In the bankruptcy case of Crawford, Tanner S. and Tillie M.; In re, 20, debtors suffered a dismissal of their bankruptcy case because their attorney miscalculated when they needed to obtain credit counseling.
The details of the bankruptcy case:
The debtors first met with a bankruptcy attorney in August 2007. They filed for bankruptcy on Oct. 13, 2009. Unfortunately, they obtained their credit counseling 181 days prior to the filing. The court found that the decision to file for bankruptcy was not easy for the debtors and the failure to obtain credit counseling within 180 days of the filing was not their fault, but was caused by their counsel’s calculation of the period as being six months instead of 180 days. The debtors took a new credit counseling course four days after filing, but that didn’t help them. Neither did their attorney’s offer to accept a fine for his error. Ironically, the only thing that might have helped the debtors is if they had intended to manipulate the system. However, because the filing was the result of a good-faith mistake, the court said it had no choice but to dismiss the case.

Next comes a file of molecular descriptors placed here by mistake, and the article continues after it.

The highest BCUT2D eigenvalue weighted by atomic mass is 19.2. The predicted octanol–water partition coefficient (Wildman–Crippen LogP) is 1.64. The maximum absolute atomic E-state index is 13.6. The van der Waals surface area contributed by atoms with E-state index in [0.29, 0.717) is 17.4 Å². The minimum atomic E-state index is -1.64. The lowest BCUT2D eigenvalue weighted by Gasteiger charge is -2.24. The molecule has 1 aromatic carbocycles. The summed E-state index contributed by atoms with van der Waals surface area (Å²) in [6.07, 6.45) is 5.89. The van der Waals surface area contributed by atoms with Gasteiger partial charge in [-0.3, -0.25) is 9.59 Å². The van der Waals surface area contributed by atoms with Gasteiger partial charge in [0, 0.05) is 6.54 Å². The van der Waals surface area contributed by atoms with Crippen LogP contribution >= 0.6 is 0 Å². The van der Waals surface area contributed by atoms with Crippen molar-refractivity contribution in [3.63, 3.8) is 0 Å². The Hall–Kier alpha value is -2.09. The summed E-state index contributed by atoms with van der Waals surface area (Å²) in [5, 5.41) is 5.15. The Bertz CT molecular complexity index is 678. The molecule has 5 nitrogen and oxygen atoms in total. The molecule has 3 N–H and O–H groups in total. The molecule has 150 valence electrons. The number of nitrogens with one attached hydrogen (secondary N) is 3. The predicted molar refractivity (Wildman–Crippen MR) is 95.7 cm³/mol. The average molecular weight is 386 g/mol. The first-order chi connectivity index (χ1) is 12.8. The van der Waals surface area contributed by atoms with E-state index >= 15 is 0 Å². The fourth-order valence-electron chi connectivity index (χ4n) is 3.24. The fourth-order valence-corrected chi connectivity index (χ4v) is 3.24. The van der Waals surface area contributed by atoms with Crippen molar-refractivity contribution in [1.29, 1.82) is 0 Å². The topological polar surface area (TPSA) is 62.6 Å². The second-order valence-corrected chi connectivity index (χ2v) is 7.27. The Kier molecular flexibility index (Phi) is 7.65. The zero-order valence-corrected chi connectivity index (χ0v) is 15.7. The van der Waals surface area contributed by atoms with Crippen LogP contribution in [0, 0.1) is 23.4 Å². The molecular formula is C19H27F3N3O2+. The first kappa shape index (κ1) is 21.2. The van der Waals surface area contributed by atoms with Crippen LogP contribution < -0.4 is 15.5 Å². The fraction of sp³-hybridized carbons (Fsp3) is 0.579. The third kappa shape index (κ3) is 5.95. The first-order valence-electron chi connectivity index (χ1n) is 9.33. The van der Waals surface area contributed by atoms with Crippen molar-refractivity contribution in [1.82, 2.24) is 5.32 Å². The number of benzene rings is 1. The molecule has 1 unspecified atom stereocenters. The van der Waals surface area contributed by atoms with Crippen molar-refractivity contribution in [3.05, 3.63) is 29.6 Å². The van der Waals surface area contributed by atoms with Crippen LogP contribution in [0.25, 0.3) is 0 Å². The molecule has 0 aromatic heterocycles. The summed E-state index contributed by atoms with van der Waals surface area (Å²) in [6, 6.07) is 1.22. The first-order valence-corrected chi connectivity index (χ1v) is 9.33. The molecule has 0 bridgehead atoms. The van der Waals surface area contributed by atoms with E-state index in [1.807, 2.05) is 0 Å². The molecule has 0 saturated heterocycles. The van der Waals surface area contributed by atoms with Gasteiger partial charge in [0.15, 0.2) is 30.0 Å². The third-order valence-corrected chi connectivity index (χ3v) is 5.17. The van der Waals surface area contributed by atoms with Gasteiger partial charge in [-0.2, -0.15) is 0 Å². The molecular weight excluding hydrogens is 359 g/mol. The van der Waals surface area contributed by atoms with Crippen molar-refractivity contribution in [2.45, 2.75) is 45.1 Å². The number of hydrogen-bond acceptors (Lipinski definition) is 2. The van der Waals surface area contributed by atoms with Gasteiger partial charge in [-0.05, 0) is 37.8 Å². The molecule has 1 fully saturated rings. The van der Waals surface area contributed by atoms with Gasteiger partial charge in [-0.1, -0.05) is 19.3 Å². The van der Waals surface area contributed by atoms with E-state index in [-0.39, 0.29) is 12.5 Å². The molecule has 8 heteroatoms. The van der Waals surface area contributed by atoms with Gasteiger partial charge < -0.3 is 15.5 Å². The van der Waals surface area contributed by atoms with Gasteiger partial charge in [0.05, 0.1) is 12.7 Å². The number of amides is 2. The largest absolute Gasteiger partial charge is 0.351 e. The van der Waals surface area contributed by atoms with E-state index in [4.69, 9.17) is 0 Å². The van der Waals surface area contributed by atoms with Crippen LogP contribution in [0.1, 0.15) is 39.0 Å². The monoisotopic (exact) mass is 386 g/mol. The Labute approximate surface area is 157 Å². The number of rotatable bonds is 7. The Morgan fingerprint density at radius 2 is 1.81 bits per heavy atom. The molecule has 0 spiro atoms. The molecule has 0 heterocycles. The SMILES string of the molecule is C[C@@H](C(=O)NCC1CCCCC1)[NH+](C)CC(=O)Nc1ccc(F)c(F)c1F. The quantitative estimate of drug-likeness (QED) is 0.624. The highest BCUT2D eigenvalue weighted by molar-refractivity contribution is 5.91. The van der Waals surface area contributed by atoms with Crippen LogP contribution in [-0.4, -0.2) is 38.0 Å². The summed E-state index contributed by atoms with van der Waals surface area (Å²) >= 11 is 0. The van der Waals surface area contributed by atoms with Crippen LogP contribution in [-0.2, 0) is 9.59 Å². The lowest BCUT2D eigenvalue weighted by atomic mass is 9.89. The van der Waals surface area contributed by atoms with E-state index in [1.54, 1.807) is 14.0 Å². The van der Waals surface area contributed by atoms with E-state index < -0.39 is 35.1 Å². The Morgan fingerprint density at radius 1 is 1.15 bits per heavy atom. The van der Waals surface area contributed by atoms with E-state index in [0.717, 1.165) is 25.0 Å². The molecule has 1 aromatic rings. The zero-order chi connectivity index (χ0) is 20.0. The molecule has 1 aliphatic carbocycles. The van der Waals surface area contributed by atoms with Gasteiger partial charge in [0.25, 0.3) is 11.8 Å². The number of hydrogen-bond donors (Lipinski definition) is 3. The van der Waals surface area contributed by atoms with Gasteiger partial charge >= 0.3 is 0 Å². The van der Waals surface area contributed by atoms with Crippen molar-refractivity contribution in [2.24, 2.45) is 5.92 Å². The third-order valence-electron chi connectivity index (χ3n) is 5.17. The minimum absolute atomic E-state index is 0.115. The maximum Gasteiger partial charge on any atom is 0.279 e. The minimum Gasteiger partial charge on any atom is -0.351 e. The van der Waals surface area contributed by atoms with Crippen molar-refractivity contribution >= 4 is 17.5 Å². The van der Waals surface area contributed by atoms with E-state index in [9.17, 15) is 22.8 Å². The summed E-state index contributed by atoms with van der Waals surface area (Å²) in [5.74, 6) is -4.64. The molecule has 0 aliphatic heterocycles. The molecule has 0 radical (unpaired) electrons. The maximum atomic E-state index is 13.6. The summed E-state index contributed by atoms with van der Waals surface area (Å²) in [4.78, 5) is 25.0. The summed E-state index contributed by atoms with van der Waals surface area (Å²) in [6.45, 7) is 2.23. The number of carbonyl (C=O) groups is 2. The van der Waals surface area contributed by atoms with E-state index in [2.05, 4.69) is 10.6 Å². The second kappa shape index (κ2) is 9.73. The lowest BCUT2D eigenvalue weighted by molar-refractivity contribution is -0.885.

This is an unfortunate situation for the debtors in this bankruptcy case. While the attorney’s error may have been in “good-faith,” it still ended badly for the debtors who really needed bankruptcy relief. Debtors considering bankruptcy must make sure that they are working with attorneys who have experience successfully filing bankruptcy because less experienced attorneys may be more vulnerable to making “honest” mistakes that nevertheless end up in their bankruptcy case being dismissed.